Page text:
Martha Beck says, "Bad artists ignore the darkness of human existence. Good artists often get stuck there. Great artists embrace the full catastrophe of our condition and find beyond it an even deeper truth of peace, healing, and redemption."
Which explains to me why I detest the bland, sweetness-and-light fluffy stories many other women seem to enjoy, but also hate the dark and depressing "life is horrible" literature that seems to make it to the best seller lists. I fear I may never be a great writer myself, but at least I think I can recognize great writing. It's the stuff that changes you, makes you feel hope, and lifts your burden while giving you credit for the challenge you've come through. It helps you grow and then recognize your growth.
Having said that, today I met a truly great artist, Jette Vandermeiden, a woman who has gone through some seriously difficult challenges and losses and has emerged on the other side of them as a joyful, generous being. You look into her face and see genuine peace and happiness there. She has found her place, undertaken meaningful work, surrounded herself with beauty, and discovered how to pass her hard-won knowledge and skill along to other seekers. She spent two hours with me today giving me hope and perspective and igniting a little spark of inspiration. I simultaneously felt both that I wanted to get to know her and that I'd known her forever.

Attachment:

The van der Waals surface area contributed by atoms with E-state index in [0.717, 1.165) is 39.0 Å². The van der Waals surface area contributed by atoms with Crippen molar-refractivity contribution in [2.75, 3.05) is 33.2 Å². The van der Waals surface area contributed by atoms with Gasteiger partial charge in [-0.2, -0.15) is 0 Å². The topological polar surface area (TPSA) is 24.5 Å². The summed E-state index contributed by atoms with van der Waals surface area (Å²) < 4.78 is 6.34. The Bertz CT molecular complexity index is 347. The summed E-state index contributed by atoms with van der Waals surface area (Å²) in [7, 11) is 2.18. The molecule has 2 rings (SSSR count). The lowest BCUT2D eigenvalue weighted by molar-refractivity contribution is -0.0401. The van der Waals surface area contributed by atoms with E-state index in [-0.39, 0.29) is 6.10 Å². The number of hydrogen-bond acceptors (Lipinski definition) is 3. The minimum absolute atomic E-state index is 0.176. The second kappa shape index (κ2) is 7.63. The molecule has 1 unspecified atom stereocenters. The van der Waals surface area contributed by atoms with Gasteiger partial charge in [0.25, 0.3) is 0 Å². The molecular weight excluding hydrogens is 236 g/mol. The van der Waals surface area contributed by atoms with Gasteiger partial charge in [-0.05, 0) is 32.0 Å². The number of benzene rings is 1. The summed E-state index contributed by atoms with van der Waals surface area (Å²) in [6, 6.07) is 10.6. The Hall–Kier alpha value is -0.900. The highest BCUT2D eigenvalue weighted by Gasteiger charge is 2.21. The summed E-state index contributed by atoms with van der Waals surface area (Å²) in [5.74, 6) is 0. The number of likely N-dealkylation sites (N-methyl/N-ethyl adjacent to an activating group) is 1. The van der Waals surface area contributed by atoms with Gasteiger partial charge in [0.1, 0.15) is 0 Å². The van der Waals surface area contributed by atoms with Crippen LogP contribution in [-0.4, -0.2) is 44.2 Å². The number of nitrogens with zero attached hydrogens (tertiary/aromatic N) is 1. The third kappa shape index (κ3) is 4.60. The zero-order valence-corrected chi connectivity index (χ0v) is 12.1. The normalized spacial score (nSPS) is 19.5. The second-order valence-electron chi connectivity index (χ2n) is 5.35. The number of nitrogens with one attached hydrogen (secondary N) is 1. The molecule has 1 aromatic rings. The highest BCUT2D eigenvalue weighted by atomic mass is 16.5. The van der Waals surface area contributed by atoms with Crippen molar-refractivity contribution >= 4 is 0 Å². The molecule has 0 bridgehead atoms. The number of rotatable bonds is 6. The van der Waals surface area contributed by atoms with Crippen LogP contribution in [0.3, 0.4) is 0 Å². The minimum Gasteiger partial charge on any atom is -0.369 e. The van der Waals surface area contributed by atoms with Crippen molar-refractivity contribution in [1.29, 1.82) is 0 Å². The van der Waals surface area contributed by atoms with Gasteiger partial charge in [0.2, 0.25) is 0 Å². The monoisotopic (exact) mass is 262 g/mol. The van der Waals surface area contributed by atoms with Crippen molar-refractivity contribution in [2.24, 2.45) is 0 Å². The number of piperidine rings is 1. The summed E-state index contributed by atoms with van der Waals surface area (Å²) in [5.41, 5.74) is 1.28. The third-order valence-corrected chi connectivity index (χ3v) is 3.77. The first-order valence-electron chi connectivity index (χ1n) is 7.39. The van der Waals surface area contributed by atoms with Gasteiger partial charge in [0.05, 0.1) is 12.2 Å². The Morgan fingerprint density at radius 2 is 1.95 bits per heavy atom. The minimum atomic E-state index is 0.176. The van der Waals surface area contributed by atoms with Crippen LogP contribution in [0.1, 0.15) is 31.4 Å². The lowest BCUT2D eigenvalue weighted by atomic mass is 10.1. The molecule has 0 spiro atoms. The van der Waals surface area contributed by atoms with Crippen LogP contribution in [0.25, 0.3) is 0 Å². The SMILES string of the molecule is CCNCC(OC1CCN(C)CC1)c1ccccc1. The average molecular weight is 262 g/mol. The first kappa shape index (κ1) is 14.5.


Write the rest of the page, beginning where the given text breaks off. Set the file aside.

As a thank you I sent her a copy of my latest book, a pathetically humble offering but mine own. Will my journey lead to my becoming a great artist? I don't know. But today was certainly a step in the right direction.